Ricciardo: Red Bull ‘not really that close’ to Mercedes in Austin

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Daniel Ricciardo is doubtful that Red Bull can challenge Mercedes for victory in Sunday’s United States Grand Prix in Austin, Texas, believing Ferrari to be the team’s closest challenger.

Red Bull currently sits second in the Formula 1 constructors’ championship, having won two races this season – notably the only two not to have been won by Mercedes – with Ricciardo and Max Verstappen.

Both drivers enjoyed impressive outings in practice, with Ricciardo’s race pace on Friday and Verstappen’s one-lap run on Saturday in FP3 hinting that a close fight at the front of the pack may be on the cards.

However, Mercedes stretched its legs when it came to qualifying as Lewis Hamilton and Nico Rosberg locked out the front row of the grid. Ricciardo was left to settle for third place, finishing half a second shy of Hamilton at the front of the pack.

Red Bull opted to split the strategy of its cars in Q2, meaning Ricciardo will start on the super-soft tire while Verstappen is set to take softs to the line, giving the latter more strategy options.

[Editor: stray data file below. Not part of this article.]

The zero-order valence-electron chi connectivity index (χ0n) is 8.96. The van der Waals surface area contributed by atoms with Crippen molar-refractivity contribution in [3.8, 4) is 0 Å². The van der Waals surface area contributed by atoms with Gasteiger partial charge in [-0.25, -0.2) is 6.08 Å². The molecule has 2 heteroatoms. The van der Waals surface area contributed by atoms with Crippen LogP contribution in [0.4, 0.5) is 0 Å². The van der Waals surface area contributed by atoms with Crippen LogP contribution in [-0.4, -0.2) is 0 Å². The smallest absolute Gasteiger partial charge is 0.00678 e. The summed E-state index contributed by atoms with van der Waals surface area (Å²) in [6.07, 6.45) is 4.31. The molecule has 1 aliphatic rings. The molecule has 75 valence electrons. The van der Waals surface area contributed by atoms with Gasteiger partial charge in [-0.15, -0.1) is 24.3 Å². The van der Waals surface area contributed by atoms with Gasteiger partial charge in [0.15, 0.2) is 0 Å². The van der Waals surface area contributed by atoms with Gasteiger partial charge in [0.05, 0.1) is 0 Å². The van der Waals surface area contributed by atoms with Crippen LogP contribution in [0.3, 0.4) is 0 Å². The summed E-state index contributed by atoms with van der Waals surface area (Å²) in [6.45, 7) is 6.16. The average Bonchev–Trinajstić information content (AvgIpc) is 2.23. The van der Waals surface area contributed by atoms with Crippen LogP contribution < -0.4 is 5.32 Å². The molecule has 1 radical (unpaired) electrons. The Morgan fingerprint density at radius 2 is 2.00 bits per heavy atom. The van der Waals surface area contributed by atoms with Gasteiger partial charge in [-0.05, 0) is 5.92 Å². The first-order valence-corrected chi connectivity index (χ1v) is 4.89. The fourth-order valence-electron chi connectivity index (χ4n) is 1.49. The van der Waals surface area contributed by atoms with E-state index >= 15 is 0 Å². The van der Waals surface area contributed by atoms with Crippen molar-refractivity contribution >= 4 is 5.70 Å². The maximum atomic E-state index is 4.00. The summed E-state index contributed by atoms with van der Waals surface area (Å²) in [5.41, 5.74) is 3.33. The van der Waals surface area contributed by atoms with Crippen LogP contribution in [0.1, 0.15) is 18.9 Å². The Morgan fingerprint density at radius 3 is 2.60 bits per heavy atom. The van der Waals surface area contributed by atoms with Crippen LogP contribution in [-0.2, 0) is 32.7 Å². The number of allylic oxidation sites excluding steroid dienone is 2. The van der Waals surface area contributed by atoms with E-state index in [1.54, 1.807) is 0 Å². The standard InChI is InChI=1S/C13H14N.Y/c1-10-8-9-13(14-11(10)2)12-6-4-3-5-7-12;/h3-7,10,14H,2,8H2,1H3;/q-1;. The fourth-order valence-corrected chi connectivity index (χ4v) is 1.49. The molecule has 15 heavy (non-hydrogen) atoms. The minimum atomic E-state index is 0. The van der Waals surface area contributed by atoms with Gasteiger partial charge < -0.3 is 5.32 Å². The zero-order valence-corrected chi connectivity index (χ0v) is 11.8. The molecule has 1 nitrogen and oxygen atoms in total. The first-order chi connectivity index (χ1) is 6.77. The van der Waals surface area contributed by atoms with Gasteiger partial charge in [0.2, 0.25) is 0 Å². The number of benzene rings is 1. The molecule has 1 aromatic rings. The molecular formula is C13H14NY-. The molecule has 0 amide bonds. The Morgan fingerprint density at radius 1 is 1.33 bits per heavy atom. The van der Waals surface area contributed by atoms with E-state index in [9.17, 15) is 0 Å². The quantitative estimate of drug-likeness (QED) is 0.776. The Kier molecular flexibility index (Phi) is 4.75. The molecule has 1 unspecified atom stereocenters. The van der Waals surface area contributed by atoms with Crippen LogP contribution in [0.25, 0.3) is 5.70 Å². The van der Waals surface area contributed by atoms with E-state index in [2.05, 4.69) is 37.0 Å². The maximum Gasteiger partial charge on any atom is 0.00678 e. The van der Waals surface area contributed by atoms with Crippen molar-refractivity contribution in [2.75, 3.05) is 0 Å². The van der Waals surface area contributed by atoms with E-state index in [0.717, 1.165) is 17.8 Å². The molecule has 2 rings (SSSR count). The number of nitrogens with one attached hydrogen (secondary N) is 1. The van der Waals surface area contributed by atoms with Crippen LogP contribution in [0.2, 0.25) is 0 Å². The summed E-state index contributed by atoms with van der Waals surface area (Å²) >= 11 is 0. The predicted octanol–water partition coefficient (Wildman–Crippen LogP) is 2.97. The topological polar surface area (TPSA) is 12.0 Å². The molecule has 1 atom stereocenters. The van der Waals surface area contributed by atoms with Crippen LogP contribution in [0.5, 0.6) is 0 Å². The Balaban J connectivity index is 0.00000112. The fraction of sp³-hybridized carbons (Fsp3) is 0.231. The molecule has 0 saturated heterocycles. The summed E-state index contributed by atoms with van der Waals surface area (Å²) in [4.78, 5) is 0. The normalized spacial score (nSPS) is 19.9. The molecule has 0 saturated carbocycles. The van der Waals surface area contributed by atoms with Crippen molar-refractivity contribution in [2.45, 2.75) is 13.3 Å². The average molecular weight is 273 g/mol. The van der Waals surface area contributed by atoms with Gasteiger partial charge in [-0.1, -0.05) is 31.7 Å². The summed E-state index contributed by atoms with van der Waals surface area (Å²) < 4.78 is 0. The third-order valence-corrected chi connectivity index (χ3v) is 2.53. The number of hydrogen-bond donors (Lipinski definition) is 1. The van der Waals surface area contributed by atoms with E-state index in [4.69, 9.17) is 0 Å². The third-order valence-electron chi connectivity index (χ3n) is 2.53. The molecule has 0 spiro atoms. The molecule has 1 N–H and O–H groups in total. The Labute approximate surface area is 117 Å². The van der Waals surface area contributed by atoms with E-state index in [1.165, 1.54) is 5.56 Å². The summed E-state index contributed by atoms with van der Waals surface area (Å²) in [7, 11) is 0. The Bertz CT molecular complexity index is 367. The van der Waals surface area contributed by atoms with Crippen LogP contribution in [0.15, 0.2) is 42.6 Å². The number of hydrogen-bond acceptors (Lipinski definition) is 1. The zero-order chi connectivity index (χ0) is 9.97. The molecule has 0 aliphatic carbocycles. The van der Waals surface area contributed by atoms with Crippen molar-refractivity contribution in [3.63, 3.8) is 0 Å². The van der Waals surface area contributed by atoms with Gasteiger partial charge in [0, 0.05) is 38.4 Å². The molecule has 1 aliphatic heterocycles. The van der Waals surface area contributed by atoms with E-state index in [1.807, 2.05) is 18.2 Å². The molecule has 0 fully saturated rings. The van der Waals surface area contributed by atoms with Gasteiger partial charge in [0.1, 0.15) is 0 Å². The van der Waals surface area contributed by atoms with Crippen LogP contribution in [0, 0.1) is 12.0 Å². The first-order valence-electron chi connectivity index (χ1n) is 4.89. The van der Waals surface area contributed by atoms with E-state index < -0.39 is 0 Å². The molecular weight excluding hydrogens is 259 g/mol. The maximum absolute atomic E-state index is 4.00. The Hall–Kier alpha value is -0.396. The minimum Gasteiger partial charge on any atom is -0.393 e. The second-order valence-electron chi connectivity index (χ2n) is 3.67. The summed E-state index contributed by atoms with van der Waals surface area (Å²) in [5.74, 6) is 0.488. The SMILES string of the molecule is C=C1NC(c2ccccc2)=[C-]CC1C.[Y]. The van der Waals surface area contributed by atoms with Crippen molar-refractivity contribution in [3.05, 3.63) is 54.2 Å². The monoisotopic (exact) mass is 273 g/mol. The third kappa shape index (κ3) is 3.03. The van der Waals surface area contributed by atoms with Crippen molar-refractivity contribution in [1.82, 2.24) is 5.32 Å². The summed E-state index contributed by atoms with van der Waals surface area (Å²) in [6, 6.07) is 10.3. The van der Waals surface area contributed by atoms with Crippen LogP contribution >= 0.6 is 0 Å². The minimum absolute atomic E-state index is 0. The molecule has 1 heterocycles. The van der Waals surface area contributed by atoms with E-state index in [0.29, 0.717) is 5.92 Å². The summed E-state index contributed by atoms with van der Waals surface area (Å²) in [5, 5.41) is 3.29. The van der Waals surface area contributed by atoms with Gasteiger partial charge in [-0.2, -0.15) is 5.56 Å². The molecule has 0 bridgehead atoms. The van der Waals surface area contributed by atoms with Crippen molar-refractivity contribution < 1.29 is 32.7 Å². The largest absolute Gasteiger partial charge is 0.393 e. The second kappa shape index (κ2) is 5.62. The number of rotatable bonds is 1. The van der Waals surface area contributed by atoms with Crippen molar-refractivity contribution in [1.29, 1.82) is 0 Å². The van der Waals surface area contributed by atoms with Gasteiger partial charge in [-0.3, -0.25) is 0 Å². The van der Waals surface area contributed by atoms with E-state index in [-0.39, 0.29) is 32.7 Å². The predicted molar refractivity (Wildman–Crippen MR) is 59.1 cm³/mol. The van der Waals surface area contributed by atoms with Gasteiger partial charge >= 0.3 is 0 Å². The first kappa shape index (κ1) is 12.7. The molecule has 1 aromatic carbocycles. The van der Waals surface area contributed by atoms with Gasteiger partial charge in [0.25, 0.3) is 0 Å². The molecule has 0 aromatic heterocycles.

“I’m not concerned. We expected it to go like this,” Ricciardo said of Verstappen’s tire choice.

“Max wanted to try the soft, I was happy to go on super-softs. I was more comfortable on this tire so that was the reason. Hopefully it gives me a better launch off the line.

“Not really that close to the Mercedes, but we should have a good battle with Ferrari. The car works pretty well for us. We’ll see what happens. Hopefully a bit of friendly grip off the line.”

However, Ricciardo agreed that the long-run pace of the Red Bull during practice on Friday was strong, offering the team a boost heading into the race.

“It was pretty delicious, I would say,” the Australian told NBCSN.

“Track conditions changed a bit. Maybe it affects what happened on Friday, but we’ll be ready to go tomorrow.

“Let’s show y’all how it’s done.”

Verstappen was also surprised by the gap to Mercedes in qualifying, and was left disappointed to be only fourth on the grid.

“Not great to have three cars in front of you. Could have been better,” Verstappen told NBCSN.